From this grounded place, we can also contemplate—and mindfully, with presence, choose to engage with thoughts and actions that make sense.

Meditation is the practice that immediately awakens you to the primary source of wellbeing and confidence we long for yet we’ve always had. We were never divorced from it, but for many of us, we’ve gotten separated.

Meditation may start for us as a spiritual or stress management practice; but if you give yourself enough time to awaken, it becomes your natural posture to life itself and the secret sauce maintaining a foundation for balance in your life.

The rest is both science and an art and it’s the result of not just one, but the array of lifestyle skills you’ll learn and connect the dots around in Performance Lifestyle training.

Using Holiday time to Ready and Prepare Yourself

for the Final Stretch and a New Year.

We hope you are having a great Thanksgiving Day Weekend and enjoying the relatively slower pace that the nation resorts to during this holiday in particular.

Turkey Run Runner Thumb Up Cartoon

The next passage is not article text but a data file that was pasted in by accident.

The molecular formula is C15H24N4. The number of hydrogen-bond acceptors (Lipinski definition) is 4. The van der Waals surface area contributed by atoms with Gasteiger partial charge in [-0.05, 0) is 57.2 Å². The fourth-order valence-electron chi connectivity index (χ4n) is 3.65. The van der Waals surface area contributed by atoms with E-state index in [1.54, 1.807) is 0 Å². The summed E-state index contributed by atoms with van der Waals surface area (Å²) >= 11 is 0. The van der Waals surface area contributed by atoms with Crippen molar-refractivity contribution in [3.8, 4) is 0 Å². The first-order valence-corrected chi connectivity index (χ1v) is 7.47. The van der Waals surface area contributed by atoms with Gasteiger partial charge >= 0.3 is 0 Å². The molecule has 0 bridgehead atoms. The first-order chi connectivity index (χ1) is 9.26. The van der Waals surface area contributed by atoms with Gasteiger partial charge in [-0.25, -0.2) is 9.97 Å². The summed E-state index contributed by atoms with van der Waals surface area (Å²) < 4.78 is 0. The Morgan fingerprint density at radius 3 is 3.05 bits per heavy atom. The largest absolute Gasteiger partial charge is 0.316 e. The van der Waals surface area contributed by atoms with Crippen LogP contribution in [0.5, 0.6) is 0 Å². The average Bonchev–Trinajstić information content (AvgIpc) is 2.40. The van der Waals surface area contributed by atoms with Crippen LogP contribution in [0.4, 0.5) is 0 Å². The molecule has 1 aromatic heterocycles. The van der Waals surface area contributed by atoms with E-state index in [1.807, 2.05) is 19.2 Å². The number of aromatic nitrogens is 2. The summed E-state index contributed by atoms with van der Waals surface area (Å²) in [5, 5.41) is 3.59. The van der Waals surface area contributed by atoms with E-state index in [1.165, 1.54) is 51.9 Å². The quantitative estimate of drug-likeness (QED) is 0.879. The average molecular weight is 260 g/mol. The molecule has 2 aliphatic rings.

By far, Thanksgiving’s a favorite holiday indeed, probably because it creates a five-day weekend essentially without all the pressure of buying presents, ceremonies and the like.

It’s a holiday of harvesting, cooking, eating, and sharing with gratitude and resting. It’s also a transformative festival that sets us up for the final stretch of the year, which is not known to be as tranquil.

It’s all how you play it.

In Performance Lifestyle’s training, also known as PL365, an approach to life that uses the metaphor of athletics to guide one’s way of life as an essential characteristic; knowing where you are in the year, anticipating what’s ahead and being proactive, so you’re ready and prepared is important.

Performance Lifestyle is rooted in the premise that we are always preparing for events in our life, similar to how athletes approach the “peaking” for the events they play in throughout the year.

Well, it turns out Thanksgiving is a perfectly postured 3-5 day weekend to rest and recover, reflect on the year past and contemplate the year ahead.

One thing we want is to use this opportune moment wisely. What you don’t want to do, is let this simply be a holiday weekend where you’re stuffing your face, eating leftovers and engaging in merely shopping and watching football games.

All fun things to do no doubt, to some degree; but is your purpose in life bigger than your need for mere entertainment?

What are you up to, and what needs to be accomplished so that you end this year, resolved and evolved, ready to achieve your goals in 2017, even if what you need to accomplish is just getting more rest.